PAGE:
Mommas Who Let Their Babies Grow Up To Be Bloggers

BlogHer Original Post

When you want to partake in the quintessential blog experience, get yourself to the nearest teen blog. Since blogging is really a form of journaling, it follows that teens would take to blogging like fire to a dry Southern California hillside! Delving into teen blogs is a little like visiting another dimension. They are so creative and unique, so earnest and open. And though teachers, parents, experts and even the FBI are constantly issuing warnings to teens about being careful--about not exposing too much or connecting with strangers-- teen bloggers will not be denied their freedom of expression. Teen sites are like wide open books. And as varied as they are-- from book reviews to celebrity gossip to religious ministries-- the teen blog is about honesty and revelation...and about the brave act of putting yourself--thoughts, ideas, passions and opinions-- out into the world.

As I perused the blogs of teens this week, I started to wonder how many of these teens have moms or dads that blog. And if so, how influenced are they by their parent's blogging activities? I recently and accidentally discovered that one of my children blogs. I am quite certain that I influence her blog very little as she is my middle child and the rebel of the bunch, in a manner of speaking. She has always been a journaler, with diaries spread all over her room (not that I'm looking!). So her decision to blog is really no surprise. But when I came upon her blog page, open on the family computer, I was surprised that it was so honest and emotionally revealing. I immediately became worried and protective. But then I remembered that I, too, expose myself on my blogs. So it follows that she would.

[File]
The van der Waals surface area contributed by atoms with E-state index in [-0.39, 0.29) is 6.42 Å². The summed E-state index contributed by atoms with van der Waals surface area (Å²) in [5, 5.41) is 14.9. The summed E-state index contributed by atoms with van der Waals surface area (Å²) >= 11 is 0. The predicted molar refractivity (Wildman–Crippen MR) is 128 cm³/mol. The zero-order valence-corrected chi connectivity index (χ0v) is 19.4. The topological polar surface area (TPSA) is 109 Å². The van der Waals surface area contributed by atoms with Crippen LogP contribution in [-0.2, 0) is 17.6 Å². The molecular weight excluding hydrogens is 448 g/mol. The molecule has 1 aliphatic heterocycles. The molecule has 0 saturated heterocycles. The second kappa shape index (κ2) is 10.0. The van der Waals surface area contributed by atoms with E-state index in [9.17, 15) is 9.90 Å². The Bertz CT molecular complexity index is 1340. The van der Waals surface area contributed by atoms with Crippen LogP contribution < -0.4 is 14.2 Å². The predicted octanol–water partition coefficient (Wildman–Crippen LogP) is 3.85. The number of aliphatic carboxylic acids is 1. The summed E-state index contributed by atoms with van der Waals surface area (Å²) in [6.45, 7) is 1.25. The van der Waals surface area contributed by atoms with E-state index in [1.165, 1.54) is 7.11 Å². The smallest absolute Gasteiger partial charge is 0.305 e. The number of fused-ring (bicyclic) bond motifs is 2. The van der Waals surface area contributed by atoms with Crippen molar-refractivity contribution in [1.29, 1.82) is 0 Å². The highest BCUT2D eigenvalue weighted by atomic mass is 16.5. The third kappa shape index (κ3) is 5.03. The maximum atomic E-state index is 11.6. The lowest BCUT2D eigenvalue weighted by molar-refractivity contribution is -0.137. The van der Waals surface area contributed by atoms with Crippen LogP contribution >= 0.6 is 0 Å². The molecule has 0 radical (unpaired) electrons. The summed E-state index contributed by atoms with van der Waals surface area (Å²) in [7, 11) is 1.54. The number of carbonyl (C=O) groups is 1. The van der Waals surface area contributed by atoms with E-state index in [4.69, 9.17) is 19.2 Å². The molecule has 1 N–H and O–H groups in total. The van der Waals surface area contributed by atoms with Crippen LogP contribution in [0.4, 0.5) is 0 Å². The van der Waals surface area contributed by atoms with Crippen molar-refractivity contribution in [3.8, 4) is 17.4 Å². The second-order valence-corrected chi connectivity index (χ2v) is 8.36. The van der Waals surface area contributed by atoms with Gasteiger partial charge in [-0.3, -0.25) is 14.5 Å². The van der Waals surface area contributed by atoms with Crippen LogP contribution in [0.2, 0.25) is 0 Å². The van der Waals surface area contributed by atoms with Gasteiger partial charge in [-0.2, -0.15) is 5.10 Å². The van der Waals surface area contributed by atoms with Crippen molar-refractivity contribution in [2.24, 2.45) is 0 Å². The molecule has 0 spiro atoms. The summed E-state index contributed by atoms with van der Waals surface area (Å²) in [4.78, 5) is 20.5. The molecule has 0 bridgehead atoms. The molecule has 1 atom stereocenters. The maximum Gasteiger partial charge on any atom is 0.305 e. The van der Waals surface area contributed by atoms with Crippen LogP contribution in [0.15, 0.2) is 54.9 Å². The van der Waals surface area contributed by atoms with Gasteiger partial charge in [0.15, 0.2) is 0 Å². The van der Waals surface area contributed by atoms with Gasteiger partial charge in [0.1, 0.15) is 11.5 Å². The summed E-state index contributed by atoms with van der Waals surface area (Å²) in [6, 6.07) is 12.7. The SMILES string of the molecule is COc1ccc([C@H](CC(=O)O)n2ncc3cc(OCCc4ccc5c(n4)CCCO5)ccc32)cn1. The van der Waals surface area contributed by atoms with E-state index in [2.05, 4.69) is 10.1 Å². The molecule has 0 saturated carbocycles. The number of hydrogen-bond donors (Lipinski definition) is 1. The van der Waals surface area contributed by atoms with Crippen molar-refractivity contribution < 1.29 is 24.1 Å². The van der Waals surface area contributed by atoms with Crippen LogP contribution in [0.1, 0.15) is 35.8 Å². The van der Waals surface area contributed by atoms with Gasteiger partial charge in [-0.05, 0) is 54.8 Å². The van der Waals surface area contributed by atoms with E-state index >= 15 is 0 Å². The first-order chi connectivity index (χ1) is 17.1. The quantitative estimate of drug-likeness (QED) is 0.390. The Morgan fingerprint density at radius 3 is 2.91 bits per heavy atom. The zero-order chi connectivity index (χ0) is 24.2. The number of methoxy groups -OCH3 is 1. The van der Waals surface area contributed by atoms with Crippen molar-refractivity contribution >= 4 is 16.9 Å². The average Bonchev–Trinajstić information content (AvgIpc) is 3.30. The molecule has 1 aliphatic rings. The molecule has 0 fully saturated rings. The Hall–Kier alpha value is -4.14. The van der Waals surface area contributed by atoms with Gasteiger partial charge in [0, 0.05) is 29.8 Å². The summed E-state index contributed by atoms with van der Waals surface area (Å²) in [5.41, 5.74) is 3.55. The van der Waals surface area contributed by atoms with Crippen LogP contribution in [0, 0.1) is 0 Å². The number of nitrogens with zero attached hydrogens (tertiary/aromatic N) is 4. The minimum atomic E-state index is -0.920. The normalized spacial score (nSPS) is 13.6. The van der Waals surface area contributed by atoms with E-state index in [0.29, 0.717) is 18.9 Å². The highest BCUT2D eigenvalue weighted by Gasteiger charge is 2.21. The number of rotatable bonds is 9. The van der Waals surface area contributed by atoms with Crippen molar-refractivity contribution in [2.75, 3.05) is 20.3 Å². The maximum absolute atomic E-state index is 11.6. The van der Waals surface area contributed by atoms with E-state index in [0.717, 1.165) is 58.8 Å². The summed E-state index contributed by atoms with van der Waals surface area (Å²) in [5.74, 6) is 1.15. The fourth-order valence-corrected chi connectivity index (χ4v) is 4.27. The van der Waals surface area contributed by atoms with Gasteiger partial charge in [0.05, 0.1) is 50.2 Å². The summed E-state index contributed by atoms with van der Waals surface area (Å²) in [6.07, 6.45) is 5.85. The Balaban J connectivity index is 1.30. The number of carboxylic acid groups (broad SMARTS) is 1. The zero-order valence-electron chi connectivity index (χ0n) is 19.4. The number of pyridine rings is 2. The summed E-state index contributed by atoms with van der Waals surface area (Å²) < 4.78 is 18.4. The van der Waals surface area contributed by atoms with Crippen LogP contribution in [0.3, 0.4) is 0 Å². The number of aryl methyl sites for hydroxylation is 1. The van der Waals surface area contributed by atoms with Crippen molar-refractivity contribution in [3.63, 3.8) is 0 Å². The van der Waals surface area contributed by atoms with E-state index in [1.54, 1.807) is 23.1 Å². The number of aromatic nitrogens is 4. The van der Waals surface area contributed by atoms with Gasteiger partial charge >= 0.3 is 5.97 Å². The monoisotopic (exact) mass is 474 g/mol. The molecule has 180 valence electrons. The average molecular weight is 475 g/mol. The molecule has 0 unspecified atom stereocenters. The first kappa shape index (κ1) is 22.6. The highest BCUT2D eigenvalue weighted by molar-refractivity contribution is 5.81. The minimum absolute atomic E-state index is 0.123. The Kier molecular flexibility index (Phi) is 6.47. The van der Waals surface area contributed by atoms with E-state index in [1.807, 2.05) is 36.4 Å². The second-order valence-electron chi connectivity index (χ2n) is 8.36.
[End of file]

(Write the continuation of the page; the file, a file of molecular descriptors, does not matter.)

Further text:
Such is the nature of the blog...and such is the nature of teens. We have always known that the adolescent years are characterized by self-consciousness, introspection and insecurity. Teens have always governed their actions and words as if they are being constantly and mercilessly observed and judged by others. In the past, I often referred to this behavior as catering to their "imaginary audience." The imaginary audience is why your daughter cannot be seen with you in the mall; or why your son refuses to be seen with his shirt off even at home; or in some cases, why he refuses to put his shirt on even in public places! The imaginary audience is watching!

Now, with our social media madness, that imaginary audience is no longer imaginary--- it leaves comments! The great thing about the replacement of an imaginary audience with a real online one is that the Internet allows kids to find others who share their same passions and interests. It just takes one minute at to see how infectious and unifying blogging can be for teens. Right now, the network of tweener girl bloggers at allykatzz is all about New Moon. If you are wondering just how many different ways one can discuss New Moon or exactly what it means to belong to Team Edward or Team Jacob, just click onto for your answer!

For some parents, especially those whose lives have been enriched by the blogging experience, sharing and encouraging blogging with our kids is natural. Parent who have discovered the joys of blogging seem to want to pass on the benefits to their kids. There is an extra component to blogging for teens that parents, like Ms. Latina of, especially value: 

Blogging has helped [my son] focus and given him a creative outlet that helps to keep him out of trouble. Its taught him that he has a voice, a voice that many are willing to listen to even though he is a teenager! This has helped him greatly in school AND at home. He's also inspiring many of his friends and several are trying to get their own blogs started.